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May 24, 1990 | LEON WHITESON
When he was a young architect in the early 1950s, Lou Naidorf of Welton Becket Associates was given the chance to design the Capitol Records Tower, today one of Hollywood's boldest landmarks. The world's first completely circular office building, Capitol Records was shaped to resemble a stack of 45-r.p.m. platters topped by a symbolic stylus. The tower's simple metaphor was deliberately designed to create an instant presence.
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NEWS
May 24, 1990 | LEON WHITESON
When he was a young architect in the early 1950s, Lou Naidorf of Welton Becket Associates was given the chance to design the Capitol Records Tower, today one of Hollywood's boldest landmarks. The world's first completely circular office building, Capitol Records was shaped to resemble a stack of 45-r.p.m. platters topped by a symbolic stylus. The tower's simple metaphor was deliberately designed to create an instant presence.
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REAL ESTATE
April 16, 1989
Construction has begun on a $50-million Beverly Hills office building that is touted as being the first structure along Wilshire Boulevard to have a classic French design. The three-story, 85,000-square-foot structure at 9150 Wilshire Blvd. is expected to be finished in early 1990. The exterior of the building will look as if it were made of weathered stone. A courtyard in the center of the horseshoe-shaped building will feature a large, hand-carved fountain and will be paved with limestone and terra cotta.
CALIFORNIA | LOCAL
February 8, 1995 | MAKI BECKER
The Los Angeles school board has selected an architect to design the reconstruction of Van Gogh Elementary, the only school in the district that was completely destroyed by the Northridge earthquake. Kazumi Adachi & Associates Inc. won the bid at $4.65 million to "replace existing earthquake damaged facilities" at Van Gogh, according to a report submitted Friday by the Board of Education. To provide any additional reconstruction services, Ellerbe Becket Inc. will be paid $22,560.40.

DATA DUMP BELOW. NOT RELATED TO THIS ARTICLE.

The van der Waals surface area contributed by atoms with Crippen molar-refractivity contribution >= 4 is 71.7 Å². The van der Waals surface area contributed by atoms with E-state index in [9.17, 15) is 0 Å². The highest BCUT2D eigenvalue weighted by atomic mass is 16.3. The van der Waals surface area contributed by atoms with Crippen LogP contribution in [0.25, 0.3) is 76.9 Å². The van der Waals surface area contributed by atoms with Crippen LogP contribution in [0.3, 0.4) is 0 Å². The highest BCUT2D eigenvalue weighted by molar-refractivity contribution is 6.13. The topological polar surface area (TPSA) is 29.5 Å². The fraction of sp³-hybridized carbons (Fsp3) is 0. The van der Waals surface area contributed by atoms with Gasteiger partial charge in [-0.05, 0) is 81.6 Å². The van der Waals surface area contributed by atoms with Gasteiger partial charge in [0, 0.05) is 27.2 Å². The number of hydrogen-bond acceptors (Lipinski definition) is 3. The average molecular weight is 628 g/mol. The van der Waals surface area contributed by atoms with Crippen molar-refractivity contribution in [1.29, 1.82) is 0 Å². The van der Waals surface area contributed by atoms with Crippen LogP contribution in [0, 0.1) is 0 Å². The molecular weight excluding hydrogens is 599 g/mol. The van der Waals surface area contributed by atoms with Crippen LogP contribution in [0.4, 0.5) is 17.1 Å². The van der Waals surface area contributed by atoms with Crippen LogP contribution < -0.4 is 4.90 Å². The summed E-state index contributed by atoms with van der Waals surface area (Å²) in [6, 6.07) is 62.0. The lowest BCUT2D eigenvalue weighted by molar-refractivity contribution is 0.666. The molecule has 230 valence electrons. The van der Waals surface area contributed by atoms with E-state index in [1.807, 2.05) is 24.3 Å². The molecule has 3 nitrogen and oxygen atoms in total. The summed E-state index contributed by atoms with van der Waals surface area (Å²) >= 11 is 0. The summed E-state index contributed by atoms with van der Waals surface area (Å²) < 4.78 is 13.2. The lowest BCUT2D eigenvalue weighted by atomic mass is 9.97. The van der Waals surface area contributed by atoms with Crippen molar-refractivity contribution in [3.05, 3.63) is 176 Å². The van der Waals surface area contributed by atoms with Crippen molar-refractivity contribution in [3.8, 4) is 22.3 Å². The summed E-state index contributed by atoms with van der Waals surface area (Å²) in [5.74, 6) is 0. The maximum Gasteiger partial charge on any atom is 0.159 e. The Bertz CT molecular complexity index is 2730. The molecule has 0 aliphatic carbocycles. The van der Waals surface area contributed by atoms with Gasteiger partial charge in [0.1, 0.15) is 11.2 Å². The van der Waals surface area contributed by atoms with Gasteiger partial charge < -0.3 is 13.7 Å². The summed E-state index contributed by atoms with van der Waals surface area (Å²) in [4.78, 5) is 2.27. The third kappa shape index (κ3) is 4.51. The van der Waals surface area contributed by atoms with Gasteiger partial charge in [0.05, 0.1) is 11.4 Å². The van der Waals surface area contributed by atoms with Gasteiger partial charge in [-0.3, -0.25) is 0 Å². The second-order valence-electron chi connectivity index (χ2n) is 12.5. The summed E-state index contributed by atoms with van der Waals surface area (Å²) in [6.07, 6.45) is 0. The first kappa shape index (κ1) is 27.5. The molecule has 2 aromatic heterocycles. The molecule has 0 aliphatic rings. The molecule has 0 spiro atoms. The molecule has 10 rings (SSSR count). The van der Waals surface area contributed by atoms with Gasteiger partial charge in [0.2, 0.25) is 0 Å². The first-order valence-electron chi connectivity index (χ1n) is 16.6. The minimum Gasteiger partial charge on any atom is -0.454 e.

REAL ESTATE
November 26, 1989 | RON GALPERIN, Galperin is a Los Angeles-based free-lance writer who has covered the commercial real estate scene for several years
First Interstate World Center in downtown Los Angeles opened last week with Arthur Andersen & Co. as its first tenant--marking completion of the tallest tower in the western United States. The $350-million project boasts 73 stories and about 1.5 million square feet. An astounding 80% has been pre-leased, with tenants such as First Interstate Bancorp, law firm Latham & Watkins, Pacific Enterprises and Arthur Andersen taking the lion's share.
REAL ESTATE
June 19, 1994
Eleven Los Angeles architecture firms received honor or merit awards in the annual statewide competition sponsored by the American Institute of Architects, California Council (AIACC). From a total of 220 entries, 11 honor and eight merit awards were selected. Five honor and six merit awards were given to L.A. firms. Honor Awards to Los Angeles Firms Project: Showscan Prototype Theater, City Walk, Universal City, a 4,000-square-foot motion-based attraction. Architect: Ellerbe Becket Inc.
REAL ESTATE
September 11, 1988 | EVELYN De WOLFE, Times Staff Writer
A public ceremony will be held Friday to officially mark the start of construction on Cerritos Towne Center, a $225-million mixed-use project of Transpacific Development Co. adjacent to the Artesia (91) Freeway.
CALIFORNIA | LOCAL
January 19, 1994 | PATRICE APODACA, TIMES STAFF WRITER
The 23-year-old Bullock's department store in Northridge Fashion Center, reduced to little more than a pile of rubble by Monday morning's earthquake, will likely be demolished, experts said Tuesday. If the store is rebuilt, construction costs could run up to $28 million, they said. The cost to replace damaged or destroyed merchandise inside the store was not known.
REAL ESTATE
February 7, 1993 | EVELYN DE WOLFE, TIMES STAFF WRITER
A wide range of projects, from a modernistic home in Brentwood to a major convention center in Nara, Japan, won top honors at the 1992 design awards program of the Los Angeles chapter of the American Institute of Architects. Sixteen honor awards, merit awards and citations were given to Los Angeles area architects in the categories of architecture, interior architecture and unbuilt works selected from more than 230 entries completed within the last two years.
REAL ESTATE
May 12, 1991 | LEON WHITESON, Whiteson is a Los Angeles free-lancer who writes on architectural topics.
Spring Street, known in grander days as the Wall Street of the West, has had a hard struggle over the past decade to regain some vestige of its former respectability. Bordered by Skid Row, divided from the new, largely Anglo, Bunker Hill commercial center by Latino Broadway, Spring Street still limps along, despite an infusion of $50 million in public money by the Community Redevelopment Agency.
REAL ESTATE
July 4, 1993 | LEON WHITESON, SPECIAL TO THE TIMES; Whiteson writes on architecture for The Times
During the 1930s and into the early 1940s, Los Angeles' public agencies generated a splendid style of architecture. Known generically as "PWA Moderne," after the Depression-era Public Works Administration, the style was noted for its muscular honesty and graceful, uncluttered details.
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